was made in three divisions, early in the morning, and was completely successful. The Americans permitted themselves to be surprised, and were outgeneraled in every way. Not half the force on either side was engaged. Some of the American troops made but a short stand; others showed a desperate but disorderly valor. About two thousand of them were killed, wounded, or captured, principally the latter; while the British loss was less than four hundred, the battle being won without difficulty. Howe seemingly had the remainder of the American army completely at his mercy, for it was cooped up on a point of land which projected into the water. But he felt so sure of his prey that he did not strike at once; and while he lingered and made ready, Washington, who had crossed over to the scene of disaster, perfected his plans, and by a masterly stroke ferried the beaten army across to New York during the night of the twenty-ninth. The following morning the kings generals woke to find that their quarry had slipped away from them.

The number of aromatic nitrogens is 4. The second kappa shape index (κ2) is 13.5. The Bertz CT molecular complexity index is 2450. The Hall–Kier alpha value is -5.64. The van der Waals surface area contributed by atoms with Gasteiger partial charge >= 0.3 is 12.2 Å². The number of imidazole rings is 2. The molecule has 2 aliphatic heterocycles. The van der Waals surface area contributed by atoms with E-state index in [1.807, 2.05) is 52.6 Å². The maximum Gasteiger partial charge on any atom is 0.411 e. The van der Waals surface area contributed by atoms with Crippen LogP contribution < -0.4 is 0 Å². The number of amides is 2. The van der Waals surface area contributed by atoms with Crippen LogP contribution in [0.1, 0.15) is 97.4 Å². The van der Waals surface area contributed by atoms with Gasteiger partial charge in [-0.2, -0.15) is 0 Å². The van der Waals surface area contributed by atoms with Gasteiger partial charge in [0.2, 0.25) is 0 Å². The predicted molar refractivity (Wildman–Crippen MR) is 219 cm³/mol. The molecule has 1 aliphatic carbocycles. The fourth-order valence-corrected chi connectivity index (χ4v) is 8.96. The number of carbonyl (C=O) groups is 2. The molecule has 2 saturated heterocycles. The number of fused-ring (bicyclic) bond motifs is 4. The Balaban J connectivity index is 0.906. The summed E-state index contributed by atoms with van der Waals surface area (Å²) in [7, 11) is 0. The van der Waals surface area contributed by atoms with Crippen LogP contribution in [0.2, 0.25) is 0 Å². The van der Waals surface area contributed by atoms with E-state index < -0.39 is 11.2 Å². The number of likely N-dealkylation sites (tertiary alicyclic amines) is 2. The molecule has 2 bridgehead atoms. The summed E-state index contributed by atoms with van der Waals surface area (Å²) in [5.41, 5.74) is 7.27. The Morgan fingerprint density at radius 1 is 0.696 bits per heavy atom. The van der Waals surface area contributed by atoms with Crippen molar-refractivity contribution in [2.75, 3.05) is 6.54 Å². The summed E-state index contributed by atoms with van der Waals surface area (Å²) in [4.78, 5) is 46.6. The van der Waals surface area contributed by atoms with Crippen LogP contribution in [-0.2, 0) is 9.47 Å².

The discouragement and despondency of the Americans were very great, Washington almost alone keeping up heart. It was resolved to evacuate New York; the chief opponent of the evacuation being General George Clinton, a hard-fighting soldier from Ulster county, where his people of Anglo-Irish origin stood well, having intermarried